The Slovenia Times

Slovenia's Road to Independence


The first boos on the Slovenian language, "Catechism" and "Abecedarium" (a spelling book), written by Protestant reformer Primož Trubar (1508-1586), are published in Germany. Trubar is the first to address the nation with "my dear Slovenians". His phrase from Catechism, Stati inu obstati ("to stand and withstand") is inscribed in 2007 on the Slovenian one euro coin.

The idea of a "United Slovenia" is voiced for the first time as part of the revolutionary turmoil in the Austrian Empire in March 1848. The political movement is stifled with the reactionary policies of Bach's absolutism and moves into the cultural sphere. Four years earlier, poet France Prešeren writes "Zdravljica", a patriotic poem which becomes the anthem of independent Slovenia at the end of the 20th century.

29 October 1918
Slovenians get their first national government with the establishment of the State of Slovens, Croats and Serbs, which fails to get international recognition during its short existence and merges on 1 December with the Kingdom of Serbia to become the Kingdom of Serbs, Croats and Slovens. National governments are abolished shortly thereafter. In 1929, King Alexander I declares a dictatorship, dividing the country into provinces, with most of Slovenian territory included in the Dravska banovina province.

The Anti-Fascist Council for the National Liberation of Yugoslavia (AVNOJ) meets in November 1943 to lay down the framework for socialist Yugoslavia by deciding that southern Slavic nations are to live in six constituent republics with equal rights, Slovenia being one of them. AVNOJ is the political wing of the National Liberation Movement, which fights during WWII against occupying forces and for change in power.

Slovenia gets its first constitution. The document was based on the Constitution of the Socialist Federal Republic of Yugoslavia, which was adopted a year earlier and was in turn based on the Soviet Constitution from 1936. It aimed to enact and strengthen the new social order and socio-economic relations.

A new Constitution is passed in Yugoslavia, defining the individual republics as countries and giving them more economic independence, leading to greater decentralisation of the federal state.

4 May - Josip Broz Tito, Yugoslavia's leader since 1945, dies. Many saw him as the last unifying element of Yugoslavia, a country of several nations, of different levels of economic development and historical background.

February 1987
The 57th volume of the literary journal Nova revija is published, featuring the first outline of an independent Slovenian national programme. The authors demand the abolition of communism and the introduction of a democratic system, free market economy and an independent country. Editor-in-chief Dimitrij Rupel, who later becomes foreign minister, is sacked because of the articles.

31 May - The arrests start of three journalist of the weekly Mladina, including Janez Janša, who later becomes the leader of the Democratic Party (SDS), and an ex-army officer over the divulging of a classified military document on the combat readiness of the Yugoslav army. The arrests and trial mobilise a great part of the Slovenian public, sparking wide protests with great pressure from the public eventually leading to the four - convicted to sentences ranging from five months to four years - being released within a year's time. The JBTZ affair is seen as an important catalyst for the democratic movement in Slovenia.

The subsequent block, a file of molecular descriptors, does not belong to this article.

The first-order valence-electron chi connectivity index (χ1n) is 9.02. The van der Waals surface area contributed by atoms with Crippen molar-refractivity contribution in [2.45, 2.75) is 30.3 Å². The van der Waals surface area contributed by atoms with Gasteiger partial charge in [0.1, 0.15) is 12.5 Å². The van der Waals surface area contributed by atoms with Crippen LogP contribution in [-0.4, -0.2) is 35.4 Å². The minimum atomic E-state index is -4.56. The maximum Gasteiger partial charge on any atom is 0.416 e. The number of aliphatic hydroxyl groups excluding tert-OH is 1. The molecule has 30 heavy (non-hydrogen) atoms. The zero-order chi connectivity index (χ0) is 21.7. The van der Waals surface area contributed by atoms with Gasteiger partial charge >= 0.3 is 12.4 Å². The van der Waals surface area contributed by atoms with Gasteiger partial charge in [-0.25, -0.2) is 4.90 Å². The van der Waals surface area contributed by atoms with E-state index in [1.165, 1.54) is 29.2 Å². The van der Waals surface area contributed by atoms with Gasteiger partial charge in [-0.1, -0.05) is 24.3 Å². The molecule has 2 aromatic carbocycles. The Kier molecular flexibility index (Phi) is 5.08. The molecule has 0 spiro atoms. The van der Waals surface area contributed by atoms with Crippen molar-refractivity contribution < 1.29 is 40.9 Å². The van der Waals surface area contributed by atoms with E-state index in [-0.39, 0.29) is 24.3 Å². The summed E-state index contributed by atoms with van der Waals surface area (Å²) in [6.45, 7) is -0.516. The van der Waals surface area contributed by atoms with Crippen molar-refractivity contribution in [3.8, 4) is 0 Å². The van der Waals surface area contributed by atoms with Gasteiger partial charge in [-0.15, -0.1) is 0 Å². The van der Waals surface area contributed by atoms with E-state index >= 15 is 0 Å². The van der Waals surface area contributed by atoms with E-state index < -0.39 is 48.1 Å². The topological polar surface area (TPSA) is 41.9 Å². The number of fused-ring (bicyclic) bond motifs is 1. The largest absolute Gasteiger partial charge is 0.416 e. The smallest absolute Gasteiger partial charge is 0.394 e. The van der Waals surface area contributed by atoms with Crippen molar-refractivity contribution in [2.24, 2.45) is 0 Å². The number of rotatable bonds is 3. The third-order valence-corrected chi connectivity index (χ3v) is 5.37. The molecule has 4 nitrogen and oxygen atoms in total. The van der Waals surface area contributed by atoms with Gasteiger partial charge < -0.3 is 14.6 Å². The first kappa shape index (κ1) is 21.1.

27 September - The parliament of the Social Republic of Slovenia passes 81 amendments to the Slovenian Constitution, introducing among other things a lasting right of the Slovenian nation to self determination.

9 November - The Berlin Wall is torn down, which marks the start of democratisation in Central and Eastern Europe.

4 December - The Slovenian Democratic Union (SDZ), the Slovenian Christian Democrats (SKD) and the Social Democrat Alliance of Slovenia sign a cooperation agreement, which means the formation of the DEMOS (Democratic Slovenian Opposition) coalition. This is possible after the then Slovenian authorities allowed the launch of political parties despite opposition from the central Yugoslav authorities in Belgrade.

20-22 January - The Communist Party of Yugoslavia decides at a congress meeting to abolish the single-party system in Yugoslavia, but because some of their proposals are rejected, delegates from the Slovenian Communist Party stage a walkout. In practice, this means a collapse of the Communist Party. The 14th congress of the Yugoslav Communist Party is also its last congress, a turning point which triggers a cascade of events leading to Yugoslavia's breakdown.

8 April - The first multi-party elections in Slovenia are held, bringing a victory of the DEMOS coalition. Voters also elect the collective Presidency of the Socialist Republic of Slovenia. Milan Kučan, the president of the central committee of the Slovenian Communist Party, is elected president in a run-off with dissident Jože Pučnik, the DEMOS candidate. Literary expert Matjaž Kmecl, Slovenian Farmers' Alliance head Ivan Oman, Slovenian Greens president Dušan Plut and poet Ciril Zlobec are elected members.

9 May - The new Slovenian Assembly, the country's parliament, holds its maiden session and elects dissident law professor France Bučar its first speaker.